• In a common law property state, each divorcing partner generally gets responsibility for the debts he or she incurred in individual accounts. Debt in joint accounts -- or debt attached to jointly-owned property -- is generally divided the same way as marital assets.
  • In a community property state, debts -- like assets -- are typically split down the middle, regardless of which spouse incurred the debt.

One important trap to avoid is maintaining joint accounts after the divorce. Your spouse could continue running up expenses and leave you with the debt. As soon as the divorce is finalized, freeze all joint accounts and have your creditors reclassify them as individual accounts. Most creditors will do this at your request, though they are not legally required to do so.

If you and your spouse own a home that has appreciated in value, you may want to sell it before the divorce is finalized. Federal tax rules offer an exclusion of up to $500,000 in realized capital gains for married taxpayers. This amount is cut in half for single filers. Be sure to consult a tax advisor for additional guidance.

Retirement Assets

Money in either spouse's 401(k) or pension plan may legally be divided during a divorce. To claim a share of a spouse's 401(k) or pension plan benefit, you need to obtain a court order called a Qualified Domestic Relations Order (QDRO) and provide it to your spouse's plan sponsor before distributions are completed to your spouse.

If you do receive a share of a spouse's 401(k) assets or pension plan benefit, it may be best to roll over your share immediately into an individual retirement account (IRA) to avoid taxes and maintain tax deferral. You should discuss this with your attorney or a financial advisor familiar with divorce proceedings as soon as you anticipate a divorce.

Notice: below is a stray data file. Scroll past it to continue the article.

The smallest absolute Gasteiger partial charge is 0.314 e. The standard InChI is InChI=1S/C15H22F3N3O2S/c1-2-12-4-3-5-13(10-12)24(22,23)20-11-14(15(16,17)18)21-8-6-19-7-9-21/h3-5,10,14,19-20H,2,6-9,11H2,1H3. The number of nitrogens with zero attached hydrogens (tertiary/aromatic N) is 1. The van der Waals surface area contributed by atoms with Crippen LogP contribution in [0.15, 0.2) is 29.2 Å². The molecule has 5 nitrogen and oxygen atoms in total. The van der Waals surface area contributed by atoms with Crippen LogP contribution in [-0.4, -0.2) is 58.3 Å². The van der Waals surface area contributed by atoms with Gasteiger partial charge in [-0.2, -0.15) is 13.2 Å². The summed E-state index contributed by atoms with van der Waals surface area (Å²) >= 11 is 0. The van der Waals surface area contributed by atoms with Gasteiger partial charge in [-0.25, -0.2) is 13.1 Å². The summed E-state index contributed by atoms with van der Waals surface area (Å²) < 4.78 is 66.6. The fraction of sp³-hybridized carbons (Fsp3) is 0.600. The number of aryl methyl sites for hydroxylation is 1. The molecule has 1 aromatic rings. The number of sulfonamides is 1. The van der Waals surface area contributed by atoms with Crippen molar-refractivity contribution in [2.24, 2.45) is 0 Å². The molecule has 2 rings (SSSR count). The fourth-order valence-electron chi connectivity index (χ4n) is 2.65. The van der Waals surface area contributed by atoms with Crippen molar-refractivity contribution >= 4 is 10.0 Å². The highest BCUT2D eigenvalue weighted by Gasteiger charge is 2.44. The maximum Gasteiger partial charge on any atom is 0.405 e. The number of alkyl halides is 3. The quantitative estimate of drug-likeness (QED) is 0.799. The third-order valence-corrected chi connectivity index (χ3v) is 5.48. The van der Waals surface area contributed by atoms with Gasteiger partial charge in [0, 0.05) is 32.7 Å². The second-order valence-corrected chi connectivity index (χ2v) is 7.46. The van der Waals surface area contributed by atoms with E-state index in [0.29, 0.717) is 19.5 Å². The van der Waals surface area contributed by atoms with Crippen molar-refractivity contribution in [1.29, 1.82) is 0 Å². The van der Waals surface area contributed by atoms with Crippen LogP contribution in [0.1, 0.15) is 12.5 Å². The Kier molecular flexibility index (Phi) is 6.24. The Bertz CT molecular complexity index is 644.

Estate Planning

Be sure to review your will or, if you don't have one, draw one up. You should consult an attorney familiar with your state's estate laws to ensure that your assets are properly distributed. Do not wait until the divorce is final. You should review and amend your estate plan at the same time you decide to commence a divorce proceeding. Also make sure to review beneficiary designations for pensions, 401(k)s, and life insurance policies. Federal law requires a spouse to be the sole beneficiary of pension or 401(k) benefits unless that right is waived in writing by the spouse.

If you find yourself faced with divorce, it is essential to protect your financial future. Enlisting the help of an attorney and carefully monitoring the process can ensure that your interests are considered and that you won't need to revisit the proceeding later on.

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This information is not intended as legal or tax advice and should not be treated as such. You should contact your estate planning and/or tax professional to discuss your personal situation.

Wealth planning strategies have legal, tax, accounting and other implications. Prior to implementing any wealth planning strategy, clients should consult their legal, tax, accounting and other advisers.